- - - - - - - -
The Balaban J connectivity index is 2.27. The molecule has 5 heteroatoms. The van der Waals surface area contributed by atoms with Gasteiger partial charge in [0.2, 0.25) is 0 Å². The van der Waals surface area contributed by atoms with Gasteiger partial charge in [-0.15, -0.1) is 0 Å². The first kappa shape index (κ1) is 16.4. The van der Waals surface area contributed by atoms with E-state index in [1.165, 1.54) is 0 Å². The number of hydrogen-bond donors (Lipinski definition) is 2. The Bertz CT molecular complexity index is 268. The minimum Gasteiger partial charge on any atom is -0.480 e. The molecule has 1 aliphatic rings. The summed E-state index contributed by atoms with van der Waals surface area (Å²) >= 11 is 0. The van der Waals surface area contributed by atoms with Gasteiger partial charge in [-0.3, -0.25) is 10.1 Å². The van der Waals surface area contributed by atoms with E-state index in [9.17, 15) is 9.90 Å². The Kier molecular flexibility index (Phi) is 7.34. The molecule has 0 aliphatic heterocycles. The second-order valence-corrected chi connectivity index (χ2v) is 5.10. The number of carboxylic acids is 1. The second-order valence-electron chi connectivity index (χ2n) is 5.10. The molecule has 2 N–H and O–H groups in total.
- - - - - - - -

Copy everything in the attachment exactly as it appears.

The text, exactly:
The Balaban J connectivity index is 2.27. The molecule has 5 heteroatoms. The van der Waals surface area contributed by atoms with Gasteiger partial charge in [0.2, 0.25) is 0 Å². The van der Waals surface area contributed by atoms with Gasteiger partial charge in [-0.15, -0.1) is 0 Å². The first kappa shape index (κ1) is 16.4. The van der Waals surface area contributed by atoms with E-state index in [1.165, 1.54) is 0 Å². The number of hydrogen-bond donors (Lipinski definition) is 2. The Bertz CT molecular complexity index is 268. The minimum Gasteiger partial charge on any atom is -0.480 e. The molecule has 1 aliphatic rings. The summed E-state index contributed by atoms with van der Waals surface area (Å²) >= 11 is 0. The van der Waals surface area contributed by atoms with Gasteiger partial charge in [-0.3, -0.25) is 10.1 Å². The van der Waals surface area contributed by atoms with E-state index in [9.17, 15) is 9.90 Å². The Kier molecular flexibility index (Phi) is 7.34. The molecule has 0 aliphatic heterocycles. The second-order valence-corrected chi connectivity index (χ2v) is 5.10. The number of carboxylic acids is 1. The second-order valence-electron chi connectivity index (χ2n) is 5.10. The molecule has 2 N–H and O–H groups in total.